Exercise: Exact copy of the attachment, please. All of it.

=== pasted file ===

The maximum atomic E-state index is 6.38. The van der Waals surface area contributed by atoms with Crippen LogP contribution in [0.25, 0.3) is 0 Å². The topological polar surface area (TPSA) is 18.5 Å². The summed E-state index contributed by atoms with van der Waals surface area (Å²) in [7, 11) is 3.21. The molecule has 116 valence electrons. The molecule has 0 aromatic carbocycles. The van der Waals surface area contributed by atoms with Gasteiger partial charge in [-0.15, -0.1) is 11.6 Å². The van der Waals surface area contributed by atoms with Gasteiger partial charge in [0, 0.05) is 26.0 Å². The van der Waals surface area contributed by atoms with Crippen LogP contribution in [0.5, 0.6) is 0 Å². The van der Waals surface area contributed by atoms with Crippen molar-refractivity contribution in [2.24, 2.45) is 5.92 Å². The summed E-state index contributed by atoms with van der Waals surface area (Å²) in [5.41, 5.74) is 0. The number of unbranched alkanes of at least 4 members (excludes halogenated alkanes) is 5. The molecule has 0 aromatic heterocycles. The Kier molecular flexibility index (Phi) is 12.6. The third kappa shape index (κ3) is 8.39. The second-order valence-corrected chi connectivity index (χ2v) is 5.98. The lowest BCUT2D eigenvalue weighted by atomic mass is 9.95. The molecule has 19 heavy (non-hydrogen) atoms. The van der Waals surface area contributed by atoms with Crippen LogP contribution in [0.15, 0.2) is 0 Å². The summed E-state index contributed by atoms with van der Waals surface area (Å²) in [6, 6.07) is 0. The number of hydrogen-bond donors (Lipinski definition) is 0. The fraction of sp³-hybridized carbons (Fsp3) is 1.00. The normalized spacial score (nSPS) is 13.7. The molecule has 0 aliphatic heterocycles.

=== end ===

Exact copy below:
The maximum atomic E-state index is 6.38. The van der Waals surface area contributed by atoms with Crippen LogP contribution in [0.25, 0.3) is 0 Å². The topological polar surface area (TPSA) is 18.5 Å². The summed E-state index contributed by atoms with van der Waals surface area (Å²) in [7, 11) is 3.21. The molecule has 116 valence electrons. The molecule has 0 aromatic carbocycles. The van der Waals surface area contributed by atoms with Gasteiger partial charge in [-0.15, -0.1) is 11.6 Å². The van der Waals surface area contributed by atoms with Gasteiger partial charge in [0, 0.05) is 26.0 Å². The van der Waals surface area contributed by atoms with Crippen LogP contribution in [0.5, 0.6) is 0 Å². The van der Waals surface area contributed by atoms with Crippen molar-refractivity contribution in [2.24, 2.45) is 5.92 Å². The summed E-state index contributed by atoms with van der Waals surface area (Å²) in [5.41, 5.74) is 0. The number of unbranched alkanes of at least 4 members (excludes halogenated alkanes) is 5. The molecule has 0 aromatic heterocycles. The Kier molecular flexibility index (Phi) is 12.6. The third kappa shape index (κ3) is 8.39. The second-order valence-corrected chi connectivity index (χ2v) is 5.98. The lowest BCUT2D eigenvalue weighted by atomic mass is 9.95. The molecule has 19 heavy (non-hydrogen) atoms. The van der Waals surface area contributed by atoms with Crippen LogP contribution in [0.15, 0.2) is 0 Å². The summed E-state index contributed by atoms with van der Waals surface area (Å²) in [6, 6.07) is 0. The number of hydrogen-bond donors (Lipinski definition) is 0. The fraction of sp³-hybridized carbons (Fsp3) is 1.00. The normalized spacial score (nSPS) is 13.7. The molecule has 0 aliphatic heterocycles.